Bury, Castle Street, Drill Hall, 1868, its impressive stone–faced, gothic style frontage with crenulations was designed by Henry Styan and James Farrier, it is Grade II listed.

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Bury, Castle Street, Drill Hall, 1868 this impressive frontage was designed by Henry Styan and James Farrier, it is Grade II listed © Historic England

First World War: Drill Halls

From the middle of the 19th century, Drill Halls were a common sight in every town and city. They were usually purpose-built meeting places where Britain's volunteer forces met to practice military drill. They also served as administrative centres and armouries for the units, and also acted as important social centres for their members. The architectural finish of many Drill Halls reflects the local pride in these forces.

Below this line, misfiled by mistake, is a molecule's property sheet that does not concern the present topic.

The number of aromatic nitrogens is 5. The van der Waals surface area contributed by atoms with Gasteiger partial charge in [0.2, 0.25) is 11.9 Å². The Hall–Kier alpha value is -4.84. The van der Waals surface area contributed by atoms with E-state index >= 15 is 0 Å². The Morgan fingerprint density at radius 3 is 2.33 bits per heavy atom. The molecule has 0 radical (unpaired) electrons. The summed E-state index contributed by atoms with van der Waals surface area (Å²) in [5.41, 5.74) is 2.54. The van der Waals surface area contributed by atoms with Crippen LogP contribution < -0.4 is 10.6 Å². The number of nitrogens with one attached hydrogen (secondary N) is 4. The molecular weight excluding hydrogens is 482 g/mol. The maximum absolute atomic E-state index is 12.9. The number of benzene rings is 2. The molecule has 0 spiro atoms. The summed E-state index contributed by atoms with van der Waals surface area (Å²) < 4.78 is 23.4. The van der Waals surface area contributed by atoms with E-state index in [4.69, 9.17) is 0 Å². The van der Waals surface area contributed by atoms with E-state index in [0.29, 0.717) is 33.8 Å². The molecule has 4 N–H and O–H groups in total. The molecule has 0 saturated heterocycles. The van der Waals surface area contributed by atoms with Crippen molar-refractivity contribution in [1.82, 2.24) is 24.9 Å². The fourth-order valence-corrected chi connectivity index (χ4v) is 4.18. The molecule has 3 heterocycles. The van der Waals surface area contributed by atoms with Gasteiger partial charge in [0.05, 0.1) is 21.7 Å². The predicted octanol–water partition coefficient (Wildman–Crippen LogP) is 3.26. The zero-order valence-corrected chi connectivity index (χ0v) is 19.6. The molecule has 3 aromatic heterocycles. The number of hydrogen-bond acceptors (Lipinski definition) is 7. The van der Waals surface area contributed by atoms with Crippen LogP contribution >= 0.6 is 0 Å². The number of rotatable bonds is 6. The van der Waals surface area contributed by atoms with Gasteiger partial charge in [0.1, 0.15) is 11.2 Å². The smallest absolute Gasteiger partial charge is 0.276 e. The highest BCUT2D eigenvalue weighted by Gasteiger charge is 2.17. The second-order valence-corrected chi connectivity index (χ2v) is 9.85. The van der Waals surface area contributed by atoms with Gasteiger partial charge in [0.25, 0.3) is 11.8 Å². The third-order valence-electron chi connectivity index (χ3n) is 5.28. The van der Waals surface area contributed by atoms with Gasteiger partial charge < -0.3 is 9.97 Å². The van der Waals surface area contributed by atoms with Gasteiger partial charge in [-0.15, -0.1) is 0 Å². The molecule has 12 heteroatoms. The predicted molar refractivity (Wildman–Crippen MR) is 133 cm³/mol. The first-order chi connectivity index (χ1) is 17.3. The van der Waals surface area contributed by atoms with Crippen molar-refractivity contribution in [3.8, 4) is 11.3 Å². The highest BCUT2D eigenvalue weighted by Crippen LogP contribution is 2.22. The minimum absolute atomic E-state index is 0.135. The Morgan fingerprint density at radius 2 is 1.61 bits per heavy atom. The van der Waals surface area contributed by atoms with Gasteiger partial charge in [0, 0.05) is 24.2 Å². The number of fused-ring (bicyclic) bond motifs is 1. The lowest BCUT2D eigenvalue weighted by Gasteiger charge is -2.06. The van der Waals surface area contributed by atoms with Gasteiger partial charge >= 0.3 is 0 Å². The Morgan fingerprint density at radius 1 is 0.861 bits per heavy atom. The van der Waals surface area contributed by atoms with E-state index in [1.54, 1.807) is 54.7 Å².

At the outbreak of war in 1914, there are thought to have been around 500-600 drills halls in England, of these around 300 are thought to survive. Some volunteers served on home defence duties in England, but large numbers volunteered for overseas service.

Many drill halls have been lost while others have found new uses as community centres or business premises; their large open halls and smaller ancillary rooms well-suited to a variety of functions. Some today have retained a military function as Reserve Forces Centres. Many of the surviving halls are important, not only architecturally but also for their commemorative associations.

Drill Halls

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